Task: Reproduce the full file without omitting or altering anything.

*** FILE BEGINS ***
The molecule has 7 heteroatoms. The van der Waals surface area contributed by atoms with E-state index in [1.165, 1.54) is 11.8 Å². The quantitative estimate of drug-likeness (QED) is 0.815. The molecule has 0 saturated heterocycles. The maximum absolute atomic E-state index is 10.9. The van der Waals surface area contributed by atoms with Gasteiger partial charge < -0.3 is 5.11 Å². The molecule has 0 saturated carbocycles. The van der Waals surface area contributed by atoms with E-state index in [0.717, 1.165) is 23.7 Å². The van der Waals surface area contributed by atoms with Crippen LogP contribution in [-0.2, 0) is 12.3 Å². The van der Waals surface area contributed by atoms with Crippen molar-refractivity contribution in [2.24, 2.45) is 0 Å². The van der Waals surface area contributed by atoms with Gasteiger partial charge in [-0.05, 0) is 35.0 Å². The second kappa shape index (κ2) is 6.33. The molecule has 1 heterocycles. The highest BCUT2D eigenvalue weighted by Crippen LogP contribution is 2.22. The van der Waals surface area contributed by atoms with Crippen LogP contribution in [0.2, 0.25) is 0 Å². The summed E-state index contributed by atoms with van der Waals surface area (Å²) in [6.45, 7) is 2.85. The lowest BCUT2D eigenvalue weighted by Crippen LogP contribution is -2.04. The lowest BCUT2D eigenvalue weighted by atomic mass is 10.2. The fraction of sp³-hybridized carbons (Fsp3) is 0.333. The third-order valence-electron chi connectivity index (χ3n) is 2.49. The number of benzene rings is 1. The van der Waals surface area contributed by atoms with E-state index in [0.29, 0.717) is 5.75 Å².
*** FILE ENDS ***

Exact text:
The molecule has 7 heteroatoms. The van der Waals surface area contributed by atoms with E-state index in [1.165, 1.54) is 11.8 Å². The quantitative estimate of drug-likeness (QED) is 0.815. The molecule has 0 saturated heterocycles. The maximum absolute atomic E-state index is 10.9. The van der Waals surface area contributed by atoms with Gasteiger partial charge < -0.3 is 5.11 Å². The molecule has 0 saturated carbocycles. The van der Waals surface area contributed by atoms with E-state index in [0.717, 1.165) is 23.7 Å². The van der Waals surface area contributed by atoms with Crippen LogP contribution in [-0.2, 0) is 12.3 Å². The van der Waals surface area contributed by atoms with Crippen molar-refractivity contribution in [2.24, 2.45) is 0 Å². The van der Waals surface area contributed by atoms with Gasteiger partial charge in [-0.05, 0) is 35.0 Å². The second kappa shape index (κ2) is 6.33. The molecule has 1 heterocycles. The highest BCUT2D eigenvalue weighted by Crippen LogP contribution is 2.22. The van der Waals surface area contributed by atoms with Crippen LogP contribution in [0.2, 0.25) is 0 Å². The summed E-state index contributed by atoms with van der Waals surface area (Å²) in [6.45, 7) is 2.85. The lowest BCUT2D eigenvalue weighted by Crippen LogP contribution is -2.04. The lowest BCUT2D eigenvalue weighted by atomic mass is 10.2. The fraction of sp³-hybridized carbons (Fsp3) is 0.333. The third-order valence-electron chi connectivity index (χ3n) is 2.49. The number of benzene rings is 1. The van der Waals surface area contributed by atoms with E-state index in [0.29, 0.717) is 5.75 Å².